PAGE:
Today is the holiday we now call Veterans Day, but it was originally called Armistice Day. It commemorated the armistice Nov. 11, 1918, that ended World War I.
World War I was the war President Woodrow Wilson called the “war to end wars.” But, of course, it didn’t. So after World War II, Armistice Day was renamed Veterans Day to honor all the people who fought in all our wars.
Wilson probably didn’t really believe World War I would end all war. He should have added “we hope” as a tag line.
After all, Ambrose Bierce, the author of “The Devil’s Dictionary,” had already defined peace as “a period of cheating between two periods of fighting.”
Of course, Bierce was a cynic, which his dictionary defines as “a blackguard whose faulty vision sees things as they are, not as they ought to be.”
Bierce might have seen the world’s frequent wars as overactive patriotism. He defined a patriot as “the dupe of statesmen and the tool of conquerors.”
I’m sure the people of England, France, Russia, Germany and Austria-Hungary all felt equally patriotic in 1914 when they commenced World War I against one another.
Another cynic, George Bernard Shaw, defined patriotism as “your conviction that this county is superior to all others because you were born here.”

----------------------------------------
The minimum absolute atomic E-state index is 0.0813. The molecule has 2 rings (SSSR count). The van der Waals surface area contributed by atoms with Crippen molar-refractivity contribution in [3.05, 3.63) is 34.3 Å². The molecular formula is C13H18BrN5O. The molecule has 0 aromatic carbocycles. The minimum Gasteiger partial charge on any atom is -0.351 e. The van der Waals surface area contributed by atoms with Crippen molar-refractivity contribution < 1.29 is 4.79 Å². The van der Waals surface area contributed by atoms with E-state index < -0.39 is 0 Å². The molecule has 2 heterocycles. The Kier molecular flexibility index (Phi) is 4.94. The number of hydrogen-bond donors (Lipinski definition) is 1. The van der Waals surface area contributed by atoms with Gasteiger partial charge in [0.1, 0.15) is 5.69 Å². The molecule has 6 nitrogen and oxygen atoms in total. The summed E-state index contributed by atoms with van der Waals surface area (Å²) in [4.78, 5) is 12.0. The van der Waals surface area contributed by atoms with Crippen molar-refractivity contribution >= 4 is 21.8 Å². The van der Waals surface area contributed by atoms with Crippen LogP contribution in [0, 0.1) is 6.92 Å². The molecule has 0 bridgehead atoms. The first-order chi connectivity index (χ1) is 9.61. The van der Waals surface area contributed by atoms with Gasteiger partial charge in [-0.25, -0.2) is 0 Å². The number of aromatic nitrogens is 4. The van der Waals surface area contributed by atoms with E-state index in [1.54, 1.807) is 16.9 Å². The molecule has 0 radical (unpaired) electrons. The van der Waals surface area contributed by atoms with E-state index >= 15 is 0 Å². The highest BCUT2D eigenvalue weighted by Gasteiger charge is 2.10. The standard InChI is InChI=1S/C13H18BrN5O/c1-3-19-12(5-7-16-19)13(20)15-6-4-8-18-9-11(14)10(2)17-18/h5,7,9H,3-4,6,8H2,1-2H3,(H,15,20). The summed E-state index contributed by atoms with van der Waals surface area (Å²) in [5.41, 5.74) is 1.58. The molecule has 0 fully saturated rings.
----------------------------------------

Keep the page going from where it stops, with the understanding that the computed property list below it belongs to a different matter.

I imagine the majority of Americans felt patriotic in 1846 when their army invaded Mexico and forced that country to give us the territory that now forms present-day California, Nevada, Utah and parts of Arizona, New Mexico and Colorado. We also paid Mexico $18.25 million in compensation.
In the 1840s, many patriotic Americans believed that the United States’ “manifest destiny” was to stretch from the Atlantic to the Pacific, and from the isthmus of Panama to the Arctic Ocean.
Another opinionated dictionary — “The Left-Handed Dictionary” — quotes an anonymous cynic as defining patriotism as “self interest multiplied by population.”
Is it possible to see things as they really are and still be patriotic? I think it’s the only way.
The United States is far from perfect, and it used to be worse. We had slavery, Jim Crow laws and lynchings. Women couldn’t vote or own property. Workers had no rights and child labor was allowed.
Correcting injustice is slow and painful. But America’s founders left us a system for righting our wrongs if we have energy and courage. That makes me proud. That’s realistic patriotism. Reach Phil Dirkx at firstname.lastname@example.org or 238-2372.